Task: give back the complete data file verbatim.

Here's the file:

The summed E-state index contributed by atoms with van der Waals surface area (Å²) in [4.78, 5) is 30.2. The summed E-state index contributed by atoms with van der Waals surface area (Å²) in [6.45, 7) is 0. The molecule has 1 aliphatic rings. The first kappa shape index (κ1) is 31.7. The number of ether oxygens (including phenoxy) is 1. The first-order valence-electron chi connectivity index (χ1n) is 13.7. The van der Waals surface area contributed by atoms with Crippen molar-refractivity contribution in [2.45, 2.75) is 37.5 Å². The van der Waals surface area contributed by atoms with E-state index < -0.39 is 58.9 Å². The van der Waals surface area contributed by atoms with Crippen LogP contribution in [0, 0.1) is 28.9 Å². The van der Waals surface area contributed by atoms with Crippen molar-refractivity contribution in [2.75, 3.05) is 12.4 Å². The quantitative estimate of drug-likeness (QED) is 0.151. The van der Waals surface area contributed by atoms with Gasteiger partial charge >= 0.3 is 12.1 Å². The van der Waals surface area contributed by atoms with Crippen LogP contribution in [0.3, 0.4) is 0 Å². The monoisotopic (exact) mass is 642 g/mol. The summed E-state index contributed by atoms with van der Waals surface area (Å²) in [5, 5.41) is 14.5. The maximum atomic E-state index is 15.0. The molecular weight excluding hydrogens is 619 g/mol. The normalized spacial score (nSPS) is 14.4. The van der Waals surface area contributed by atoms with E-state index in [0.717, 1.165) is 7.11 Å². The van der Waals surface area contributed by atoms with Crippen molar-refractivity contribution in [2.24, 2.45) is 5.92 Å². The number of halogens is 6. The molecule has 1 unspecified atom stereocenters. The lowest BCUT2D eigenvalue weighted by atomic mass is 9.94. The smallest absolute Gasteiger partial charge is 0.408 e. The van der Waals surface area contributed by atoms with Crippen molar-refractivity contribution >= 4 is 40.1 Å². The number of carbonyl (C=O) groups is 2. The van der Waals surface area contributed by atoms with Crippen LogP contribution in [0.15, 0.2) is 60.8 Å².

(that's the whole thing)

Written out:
The summed E-state index contributed by atoms with van der Waals surface area (Å²) in [4.78, 5) is 30.2. The summed E-state index contributed by atoms with van der Waals surface area (Å²) in [6.45, 7) is 0. The molecule has 1 aliphatic rings. The first kappa shape index (κ1) is 31.7. The number of ether oxygens (including phenoxy) is 1. The first-order valence-electron chi connectivity index (χ1n) is 13.7. The van der Waals surface area contributed by atoms with Crippen molar-refractivity contribution in [2.45, 2.75) is 37.5 Å². The van der Waals surface area contributed by atoms with E-state index < -0.39 is 58.9 Å². The van der Waals surface area contributed by atoms with Crippen LogP contribution in [0, 0.1) is 28.9 Å². The van der Waals surface area contributed by atoms with Crippen molar-refractivity contribution in [2.75, 3.05) is 12.4 Å². The quantitative estimate of drug-likeness (QED) is 0.151. The van der Waals surface area contributed by atoms with Gasteiger partial charge >= 0.3 is 12.1 Å². The van der Waals surface area contributed by atoms with Crippen LogP contribution in [0.3, 0.4) is 0 Å². The monoisotopic (exact) mass is 642 g/mol. The summed E-state index contributed by atoms with van der Waals surface area (Å²) in [5, 5.41) is 14.5. The maximum atomic E-state index is 15.0. The molecular weight excluding hydrogens is 619 g/mol. The normalized spacial score (nSPS) is 14.4. The van der Waals surface area contributed by atoms with E-state index in [0.717, 1.165) is 7.11 Å². The van der Waals surface area contributed by atoms with Crippen molar-refractivity contribution in [2.24, 2.45) is 5.92 Å². The number of halogens is 6. The molecule has 1 unspecified atom stereocenters. The lowest BCUT2D eigenvalue weighted by atomic mass is 9.94. The smallest absolute Gasteiger partial charge is 0.408 e. The van der Waals surface area contributed by atoms with Crippen molar-refractivity contribution >= 4 is 40.1 Å². The number of carbonyl (C=O) groups is 2. The van der Waals surface area contributed by atoms with Crippen LogP contribution in [0.15, 0.2) is 60.8 Å².